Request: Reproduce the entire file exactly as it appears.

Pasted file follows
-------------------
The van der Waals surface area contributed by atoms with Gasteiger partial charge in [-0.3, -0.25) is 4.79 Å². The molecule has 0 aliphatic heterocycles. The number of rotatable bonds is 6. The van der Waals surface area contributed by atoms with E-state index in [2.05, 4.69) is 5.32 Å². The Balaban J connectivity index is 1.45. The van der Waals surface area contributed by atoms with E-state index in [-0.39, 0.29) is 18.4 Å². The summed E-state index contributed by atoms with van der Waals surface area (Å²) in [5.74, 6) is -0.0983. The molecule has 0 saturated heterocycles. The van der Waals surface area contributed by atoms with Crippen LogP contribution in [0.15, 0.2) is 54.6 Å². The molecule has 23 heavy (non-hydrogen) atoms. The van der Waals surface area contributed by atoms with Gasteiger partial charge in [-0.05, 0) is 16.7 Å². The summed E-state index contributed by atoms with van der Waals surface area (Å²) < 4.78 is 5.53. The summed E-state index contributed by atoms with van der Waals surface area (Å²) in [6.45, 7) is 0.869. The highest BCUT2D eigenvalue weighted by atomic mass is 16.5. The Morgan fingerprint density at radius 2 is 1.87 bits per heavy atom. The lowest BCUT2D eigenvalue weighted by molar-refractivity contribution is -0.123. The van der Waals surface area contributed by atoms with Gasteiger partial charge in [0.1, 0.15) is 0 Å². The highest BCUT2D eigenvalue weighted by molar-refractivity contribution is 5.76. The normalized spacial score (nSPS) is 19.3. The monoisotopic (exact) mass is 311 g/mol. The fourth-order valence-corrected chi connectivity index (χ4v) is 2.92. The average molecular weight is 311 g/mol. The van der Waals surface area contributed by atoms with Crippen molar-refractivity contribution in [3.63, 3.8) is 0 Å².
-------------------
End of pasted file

The van der Waals surface area contributed by atoms with Gasteiger partial charge in [-0.3, -0.25) is 4.79 Å². The molecule has 0 aliphatic heterocycles. The number of rotatable bonds is 6. The van der Waals surface area contributed by atoms with E-state index in [2.05, 4.69) is 5.32 Å². The Balaban J connectivity index is 1.45. The van der Waals surface area contributed by atoms with E-state index in [-0.39, 0.29) is 18.4 Å². The summed E-state index contributed by atoms with van der Waals surface area (Å²) in [5.74, 6) is -0.0983. The molecule has 0 saturated heterocycles. The van der Waals surface area contributed by atoms with Crippen LogP contribution in [0.15, 0.2) is 54.6 Å². The molecule has 23 heavy (non-hydrogen) atoms. The van der Waals surface area contributed by atoms with Gasteiger partial charge in [-0.05, 0) is 16.7 Å². The summed E-state index contributed by atoms with van der Waals surface area (Å²) < 4.78 is 5.53. The summed E-state index contributed by atoms with van der Waals surface area (Å²) in [6.45, 7) is 0.869. The highest BCUT2D eigenvalue weighted by atomic mass is 16.5. The Morgan fingerprint density at radius 2 is 1.87 bits per heavy atom. The lowest BCUT2D eigenvalue weighted by molar-refractivity contribution is -0.123. The van der Waals surface area contributed by atoms with Gasteiger partial charge in [0.1, 0.15) is 0 Å². The highest BCUT2D eigenvalue weighted by molar-refractivity contribution is 5.76. The normalized spacial score (nSPS) is 19.3. The monoisotopic (exact) mass is 311 g/mol. The fourth-order valence-corrected chi connectivity index (χ4v) is 2.92. The average molecular weight is 311 g/mol. The van der Waals surface area contributed by atoms with Crippen molar-refractivity contribution in [3.63, 3.8) is 0 Å².